By on August 21, 2008

Crash tests have shown that contemporary cars are pretty safe at middling speeds. You can hit a wall at 40 mph and walk away with a few bruises. But what happens at higher speeds? German automotive club ADAC crashed a five-star (Euro-NCAP) car at 50 mph and the results were not pretty. The Renault Laguna III is way up there is terms of safety, as good or better than any other passenger car (no Freedom Fries jokes here please, I've driven a Laguna and it's good). In this video, a grey Laguna hits a solid barrier at 40 mph, after which its occupants could exit unharmed (if dummies could walk). Taken to 50 mph, the orange Laguna is close to doing a Dianamobile. The A-beam collapses and the door sill folds. Physics rule; at double the speed, crash energy increases to the square, so even a relatively small increase in velocity can cause havoc. Passengers of the orange Laguna would suffer serious injury, despite being equipped with the works: chest airbags, seatbelt tensioners, and knee airbags. At the tested speed, the crumple zone is used up. Any faster and the car would basically fall apart. ADAC: "Appropriate speed can save your life". Which is not exactly news, but seeing the evidence is more, uh, "visceral" than just knowing the facts.

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22 Comments on “German Crash Tests, Part 3: Crash Slow or Die Hard...”

  • avatar

    IOW – speed kills

  • avatar

    Interesting video, which illustrates the fundamental limits in the design of crumple zones. To absorb the energy of a high speed collision using a short crumple zone, the structure would have to be very rigid and the accelerations transferred to the passengers would be excessively high. Better to design a more compliant structure that’ll at least absorb the energy of slower collisions without hitting the occupants with a sledgehammer.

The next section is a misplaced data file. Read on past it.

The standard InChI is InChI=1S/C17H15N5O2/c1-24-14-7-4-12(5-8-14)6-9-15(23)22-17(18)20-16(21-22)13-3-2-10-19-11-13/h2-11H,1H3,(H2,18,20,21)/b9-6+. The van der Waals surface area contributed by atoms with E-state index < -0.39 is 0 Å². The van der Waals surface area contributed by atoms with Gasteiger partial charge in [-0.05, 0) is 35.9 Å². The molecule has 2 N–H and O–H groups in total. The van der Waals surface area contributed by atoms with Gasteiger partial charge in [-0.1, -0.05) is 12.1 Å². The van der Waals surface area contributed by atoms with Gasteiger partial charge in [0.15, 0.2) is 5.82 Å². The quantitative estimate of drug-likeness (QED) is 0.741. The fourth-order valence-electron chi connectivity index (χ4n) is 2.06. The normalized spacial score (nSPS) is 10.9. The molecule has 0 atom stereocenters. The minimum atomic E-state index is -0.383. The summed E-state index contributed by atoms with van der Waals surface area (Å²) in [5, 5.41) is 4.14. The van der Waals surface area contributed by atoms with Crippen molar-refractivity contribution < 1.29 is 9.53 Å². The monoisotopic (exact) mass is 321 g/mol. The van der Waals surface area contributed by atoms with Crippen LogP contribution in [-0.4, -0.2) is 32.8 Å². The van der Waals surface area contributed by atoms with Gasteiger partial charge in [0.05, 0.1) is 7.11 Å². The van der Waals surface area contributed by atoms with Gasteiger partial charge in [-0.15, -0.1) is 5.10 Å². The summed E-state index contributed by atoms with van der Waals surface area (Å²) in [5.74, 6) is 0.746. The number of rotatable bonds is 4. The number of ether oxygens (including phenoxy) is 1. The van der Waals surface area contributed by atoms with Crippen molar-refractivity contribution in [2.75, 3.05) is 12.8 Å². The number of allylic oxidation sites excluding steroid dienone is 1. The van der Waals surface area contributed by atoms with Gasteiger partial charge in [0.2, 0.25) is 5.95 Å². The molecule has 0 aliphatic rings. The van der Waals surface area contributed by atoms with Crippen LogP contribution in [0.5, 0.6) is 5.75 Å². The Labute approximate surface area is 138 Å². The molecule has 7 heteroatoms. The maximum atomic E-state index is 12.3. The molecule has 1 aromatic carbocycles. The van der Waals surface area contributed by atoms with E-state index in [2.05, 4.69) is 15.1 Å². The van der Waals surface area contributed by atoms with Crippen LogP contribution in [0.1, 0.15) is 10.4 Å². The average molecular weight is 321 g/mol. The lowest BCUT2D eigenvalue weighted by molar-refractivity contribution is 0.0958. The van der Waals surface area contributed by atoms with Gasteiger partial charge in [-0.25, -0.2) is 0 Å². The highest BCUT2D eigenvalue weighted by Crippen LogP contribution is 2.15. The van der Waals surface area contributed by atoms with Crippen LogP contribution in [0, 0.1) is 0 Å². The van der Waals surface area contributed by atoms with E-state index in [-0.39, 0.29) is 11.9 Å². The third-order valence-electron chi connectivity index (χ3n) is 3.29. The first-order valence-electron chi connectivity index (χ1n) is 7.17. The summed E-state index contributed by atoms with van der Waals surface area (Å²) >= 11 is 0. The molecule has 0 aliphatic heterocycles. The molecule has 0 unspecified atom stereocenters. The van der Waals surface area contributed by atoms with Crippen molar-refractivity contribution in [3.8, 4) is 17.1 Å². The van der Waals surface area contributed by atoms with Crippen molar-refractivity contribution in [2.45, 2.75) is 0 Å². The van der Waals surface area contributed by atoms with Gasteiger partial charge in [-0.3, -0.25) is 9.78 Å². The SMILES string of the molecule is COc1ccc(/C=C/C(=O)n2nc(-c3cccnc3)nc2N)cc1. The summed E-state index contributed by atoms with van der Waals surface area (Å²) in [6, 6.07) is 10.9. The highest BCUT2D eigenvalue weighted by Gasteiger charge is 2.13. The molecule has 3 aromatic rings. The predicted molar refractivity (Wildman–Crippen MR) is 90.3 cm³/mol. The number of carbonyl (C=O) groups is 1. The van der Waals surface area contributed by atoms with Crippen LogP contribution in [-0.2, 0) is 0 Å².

There’s a great video (find it on YouTube) of a Smart car slamming into a concrete barrier at high speed. The car is amazingly intact- but there’s no way an occupant would have survived the impact.

  • avatar

    How far do we really want to take these crash tests? I really don’t want to be driving a giant nerf ball. The reality is that people will not survive certain types of crashes. Fortunately, most roads and associated barriers that are rated for these speeds are designed to deflect a vehicle – there are no solid walls to drive directly into.

  • avatar

    These offset tests are valid in the real world, because they are standardized and give the automotive engineers a chance to improve the cars.

    There is no way to absolutely guarantee the safety of anyone in a car, at any speed. Not forgetting that the first automotive casualty (death) occurred some 110 years ago and what we would describe as a walking pace.

    Back in the day before cars, people were regularly killed by having their horses throw them off.

    In short, we simply accept the risk and move on, or we’d be completely parylized and could not leave the house. (Which, ironically, would not make life safe for us anyway since most accidents occur at home!)

  • avatar

    These videos make me want to weld in a full cage, install five-point harnesses, complete with SA2005 helmet and maybe a Hans device…

  • avatar

    Well, the good news for all of America’s uninsured is that if they drive, they HAVE to be insured just about everywhere. Did you break your arm falling off a ladder? Go crash the car, quick!

    I submit that for them, more time in the car is a good thing ;)

  • avatar

    These guys definitely need a TV…

    Have they seen the chinese cars crash tests?

  • avatar

    Fortunately, you usually do get a second to brake and slow down just enough. Not much more you can do…

  • avatar

    I think the irresistible force meeting the immovable object is relatively rare. Most crashes are glancing or with an oncoming vehicle that isn’t bolted to the ground.

  • avatar
    Martin Schwoerer

    Trees are stubborn.

  • avatar
    Richard Chen

    Does anyone have any pictures of the US DOT Research Safety Vehicle? It was a small MR coupe capable of withstanding a 50mph frontal impact, although probably not an offset crash such as the one above. The blurb from Public Citizen: